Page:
Over the last week while I was experiencing yet another wonderful Thanksgiving with family, like so many others, I spent a good portion of time reflecting on the many things for which I am thankful in my life. As my list continued to grow, I got stuck thinking about the word “Thanksgiving” and I was perplexed by the “Lists of Gratitude” my friends were sharing on Facebook. Just as I was doing, most of us default to expressing gratitude or as the Holiday implies, “Giving Thanks” for the things we have received, the health we enjoy, or the people in our lives we are lucky enough to call “Friend”. As I thought about it more, that concept became more and more flawed. Though I believe it is right to express gratitude for the things we receive, the act of focusing on that which flows our way is rather “Me-centric” and some might even consider it selfish. Though I never take my good fortune for granted, I began to think primarily of the people whom I may have given reason to be thankful, the lives to which I may have contributed over the year, and the words of President Calvin Coolidge, “No person is ever honored for what he received. He was honored for what he gave.” In essence, I focused on the belief that this holiday has less to do about being thankful for what we receive than it does being thankful for what it is we are able to give. The day suddenly appeared to me as yet another opportunity to appreciate those in our life who truly give to others whether or not their generosity flows in our direction. It is not as much about giving thanks as it is being thankful for “The Givers” in our life. It’s not about being thankful for the good fortune of your favorite sports team, nor is it about the material goods that are now in your possession. It’s not about us at all!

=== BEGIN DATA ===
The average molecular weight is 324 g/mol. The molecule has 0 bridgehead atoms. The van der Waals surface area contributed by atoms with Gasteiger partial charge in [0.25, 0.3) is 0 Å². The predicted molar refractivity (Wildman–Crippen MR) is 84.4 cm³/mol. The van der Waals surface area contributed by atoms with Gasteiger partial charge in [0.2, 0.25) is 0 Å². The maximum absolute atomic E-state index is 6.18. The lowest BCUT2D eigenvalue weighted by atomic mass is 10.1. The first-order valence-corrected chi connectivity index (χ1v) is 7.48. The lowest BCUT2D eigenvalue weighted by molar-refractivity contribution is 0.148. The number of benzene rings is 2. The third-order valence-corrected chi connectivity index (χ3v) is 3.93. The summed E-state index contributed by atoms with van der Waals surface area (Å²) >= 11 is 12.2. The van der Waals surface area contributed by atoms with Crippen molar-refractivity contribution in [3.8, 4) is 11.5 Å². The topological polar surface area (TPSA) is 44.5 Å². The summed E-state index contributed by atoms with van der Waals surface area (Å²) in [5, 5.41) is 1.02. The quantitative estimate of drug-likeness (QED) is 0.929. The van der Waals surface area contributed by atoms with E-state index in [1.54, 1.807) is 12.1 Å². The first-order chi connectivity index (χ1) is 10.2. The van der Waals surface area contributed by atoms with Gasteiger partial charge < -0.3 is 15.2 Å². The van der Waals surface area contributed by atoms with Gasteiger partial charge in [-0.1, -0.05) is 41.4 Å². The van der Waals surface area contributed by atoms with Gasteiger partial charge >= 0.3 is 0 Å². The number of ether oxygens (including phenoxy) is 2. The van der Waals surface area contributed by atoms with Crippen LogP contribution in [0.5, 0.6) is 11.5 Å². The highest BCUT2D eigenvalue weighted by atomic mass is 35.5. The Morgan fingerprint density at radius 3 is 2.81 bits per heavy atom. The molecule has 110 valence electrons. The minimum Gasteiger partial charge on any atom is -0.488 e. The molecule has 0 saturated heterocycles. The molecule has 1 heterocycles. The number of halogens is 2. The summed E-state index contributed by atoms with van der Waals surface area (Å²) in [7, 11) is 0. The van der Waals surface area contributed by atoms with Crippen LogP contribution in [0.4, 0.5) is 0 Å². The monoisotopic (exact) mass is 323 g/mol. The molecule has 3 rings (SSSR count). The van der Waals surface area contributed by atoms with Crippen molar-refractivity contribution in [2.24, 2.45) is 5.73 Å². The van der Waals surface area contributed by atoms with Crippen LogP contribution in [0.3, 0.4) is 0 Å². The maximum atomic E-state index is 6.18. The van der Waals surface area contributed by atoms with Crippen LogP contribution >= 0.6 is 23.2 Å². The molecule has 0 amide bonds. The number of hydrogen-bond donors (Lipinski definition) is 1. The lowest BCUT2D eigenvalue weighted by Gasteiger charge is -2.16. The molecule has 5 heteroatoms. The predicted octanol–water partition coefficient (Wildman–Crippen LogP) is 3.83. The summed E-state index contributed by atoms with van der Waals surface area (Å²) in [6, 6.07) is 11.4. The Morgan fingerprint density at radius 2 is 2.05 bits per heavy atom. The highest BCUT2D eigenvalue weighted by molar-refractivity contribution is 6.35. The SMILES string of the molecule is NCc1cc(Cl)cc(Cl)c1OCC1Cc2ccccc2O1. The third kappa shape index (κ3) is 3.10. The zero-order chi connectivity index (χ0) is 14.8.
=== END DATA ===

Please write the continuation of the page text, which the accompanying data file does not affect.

Next Thanksgiving, why not make a list of the people whom you believe to have given reason to be thankful for you, a list of actions you took that might have been reason enough for a simple expression of gratitude to be directed your way, or a list of people in your life who you categorize as “Givers”? It matters not if your contribution was acknowledged, but it matters greatly that your contribution was made. It is right to be thankful for one’s own good fortune, but it is even more righteous to give others reason to be thankful for theirs. As I finished my Thanksgiving inspired reflection, I left with the firm belief that I am most thankful for all of the “Givers” in the world and grateful that I am fortunate to be able to categorize so many of my friends and family as such. I continue to aspire to give as many people as I can reason to think of me in the same vein. As you begin to make your goals for the New Year, how many thank you cards will you write this year? How many will you give others reason to send to you?
Giving thanks speaks to actions of consumption. Giving others reason to be thankful, now that’s living. The most accurate means of measuring the significance of any given day may very well be the number of times we have reason to say “You are welcome.” How many times did you have the privilege of uttering those words today? What’s your high score?